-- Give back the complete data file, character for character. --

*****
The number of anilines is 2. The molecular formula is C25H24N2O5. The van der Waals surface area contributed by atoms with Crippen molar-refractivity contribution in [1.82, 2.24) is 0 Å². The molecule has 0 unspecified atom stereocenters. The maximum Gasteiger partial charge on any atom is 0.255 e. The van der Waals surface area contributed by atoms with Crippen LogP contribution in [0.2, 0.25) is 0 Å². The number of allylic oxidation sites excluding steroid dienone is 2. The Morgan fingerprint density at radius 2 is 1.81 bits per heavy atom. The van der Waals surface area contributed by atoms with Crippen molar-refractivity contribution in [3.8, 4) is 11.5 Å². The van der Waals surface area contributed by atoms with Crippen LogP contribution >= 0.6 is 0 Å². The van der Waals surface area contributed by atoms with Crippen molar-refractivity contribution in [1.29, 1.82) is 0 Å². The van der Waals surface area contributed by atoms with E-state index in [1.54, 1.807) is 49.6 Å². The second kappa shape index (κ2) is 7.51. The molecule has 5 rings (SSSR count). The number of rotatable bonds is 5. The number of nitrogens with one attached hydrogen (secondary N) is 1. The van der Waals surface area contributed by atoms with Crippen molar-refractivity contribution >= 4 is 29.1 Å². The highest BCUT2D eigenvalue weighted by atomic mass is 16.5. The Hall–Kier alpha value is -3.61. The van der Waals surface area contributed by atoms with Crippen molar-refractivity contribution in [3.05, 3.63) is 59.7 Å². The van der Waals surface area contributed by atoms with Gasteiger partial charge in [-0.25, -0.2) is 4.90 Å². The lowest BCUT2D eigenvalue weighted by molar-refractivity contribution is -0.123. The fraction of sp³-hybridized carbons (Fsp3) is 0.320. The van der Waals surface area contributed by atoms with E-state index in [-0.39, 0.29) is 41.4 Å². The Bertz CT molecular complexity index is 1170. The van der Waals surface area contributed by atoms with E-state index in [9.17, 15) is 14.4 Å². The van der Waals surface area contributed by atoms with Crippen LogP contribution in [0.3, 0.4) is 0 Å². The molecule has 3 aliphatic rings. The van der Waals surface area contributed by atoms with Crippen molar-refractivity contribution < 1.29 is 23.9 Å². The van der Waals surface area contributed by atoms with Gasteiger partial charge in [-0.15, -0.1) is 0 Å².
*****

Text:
The number of anilines is 2. The molecular formula is C25H24N2O5. The van der Waals surface area contributed by atoms with Crippen molar-refractivity contribution in [1.82, 2.24) is 0 Å². The molecule has 0 unspecified atom stereocenters. The maximum Gasteiger partial charge on any atom is 0.255 e. The van der Waals surface area contributed by atoms with Crippen LogP contribution in [0.2, 0.25) is 0 Å². The number of allylic oxidation sites excluding steroid dienone is 2. The Morgan fingerprint density at radius 2 is 1.81 bits per heavy atom. The van der Waals surface area contributed by atoms with Crippen molar-refractivity contribution in [3.8, 4) is 11.5 Å². The van der Waals surface area contributed by atoms with Crippen LogP contribution >= 0.6 is 0 Å². The van der Waals surface area contributed by atoms with Crippen molar-refractivity contribution in [1.29, 1.82) is 0 Å². The van der Waals surface area contributed by atoms with E-state index in [1.54, 1.807) is 49.6 Å². The second kappa shape index (κ2) is 7.51. The molecule has 5 rings (SSSR count). The number of rotatable bonds is 5. The number of nitrogens with one attached hydrogen (secondary N) is 1. The van der Waals surface area contributed by atoms with Crippen molar-refractivity contribution >= 4 is 29.1 Å². The highest BCUT2D eigenvalue weighted by atomic mass is 16.5. The Hall–Kier alpha value is -3.61. The van der Waals surface area contributed by atoms with Crippen molar-refractivity contribution in [3.05, 3.63) is 59.7 Å². The van der Waals surface area contributed by atoms with Gasteiger partial charge in [-0.25, -0.2) is 4.90 Å². The lowest BCUT2D eigenvalue weighted by molar-refractivity contribution is -0.123. The fraction of sp³-hybridized carbons (Fsp3) is 0.320. The van der Waals surface area contributed by atoms with E-state index in [-0.39, 0.29) is 41.4 Å². The Bertz CT molecular complexity index is 1170. The van der Waals surface area contributed by atoms with E-state index in [9.17, 15) is 14.4 Å². The van der Waals surface area contributed by atoms with Crippen LogP contribution in [0.3, 0.4) is 0 Å². The molecule has 3 aliphatic rings. The van der Waals surface area contributed by atoms with Crippen molar-refractivity contribution < 1.29 is 23.9 Å². The van der Waals surface area contributed by atoms with Gasteiger partial charge in [-0.15, -0.1) is 0 Å².